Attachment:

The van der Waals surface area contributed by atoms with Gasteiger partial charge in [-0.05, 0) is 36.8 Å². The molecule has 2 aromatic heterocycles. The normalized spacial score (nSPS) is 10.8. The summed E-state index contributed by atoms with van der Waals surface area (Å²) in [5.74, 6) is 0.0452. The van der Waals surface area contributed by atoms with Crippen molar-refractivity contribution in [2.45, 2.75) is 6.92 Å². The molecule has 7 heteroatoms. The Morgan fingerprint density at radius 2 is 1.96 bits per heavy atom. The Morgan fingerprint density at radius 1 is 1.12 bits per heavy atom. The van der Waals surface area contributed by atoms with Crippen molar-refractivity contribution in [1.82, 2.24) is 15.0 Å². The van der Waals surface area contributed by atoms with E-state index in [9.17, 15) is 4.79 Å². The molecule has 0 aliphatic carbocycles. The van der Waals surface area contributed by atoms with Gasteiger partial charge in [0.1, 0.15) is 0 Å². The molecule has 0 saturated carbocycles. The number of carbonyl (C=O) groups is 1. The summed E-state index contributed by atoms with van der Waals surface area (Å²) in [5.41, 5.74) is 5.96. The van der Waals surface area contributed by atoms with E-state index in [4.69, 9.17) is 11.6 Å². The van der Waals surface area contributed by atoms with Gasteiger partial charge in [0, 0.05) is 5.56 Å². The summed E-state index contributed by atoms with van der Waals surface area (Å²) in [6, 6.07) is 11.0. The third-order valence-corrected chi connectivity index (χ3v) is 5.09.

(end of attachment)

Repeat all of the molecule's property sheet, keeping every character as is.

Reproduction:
The van der Waals surface area contributed by atoms with Gasteiger partial charge in [-0.05, 0) is 36.8 Å². The molecule has 2 aromatic heterocycles. The normalized spacial score (nSPS) is 10.8. The summed E-state index contributed by atoms with van der Waals surface area (Å²) in [5.74, 6) is 0.0452. The van der Waals surface area contributed by atoms with Crippen molar-refractivity contribution in [2.45, 2.75) is 6.92 Å². The molecule has 7 heteroatoms. The Morgan fingerprint density at radius 2 is 1.96 bits per heavy atom. The Morgan fingerprint density at radius 1 is 1.12 bits per heavy atom. The van der Waals surface area contributed by atoms with Crippen molar-refractivity contribution in [1.82, 2.24) is 15.0 Å². The van der Waals surface area contributed by atoms with E-state index in [9.17, 15) is 4.79 Å². The molecule has 0 aliphatic carbocycles. The van der Waals surface area contributed by atoms with Gasteiger partial charge in [0.1, 0.15) is 0 Å². The molecule has 0 saturated carbocycles. The number of carbonyl (C=O) groups is 1. The summed E-state index contributed by atoms with van der Waals surface area (Å²) in [5.41, 5.74) is 5.96. The van der Waals surface area contributed by atoms with E-state index in [4.69, 9.17) is 11.6 Å². The van der Waals surface area contributed by atoms with Gasteiger partial charge in [0, 0.05) is 5.56 Å². The summed E-state index contributed by atoms with van der Waals surface area (Å²) in [6, 6.07) is 11.0. The third-order valence-corrected chi connectivity index (χ3v) is 5.09.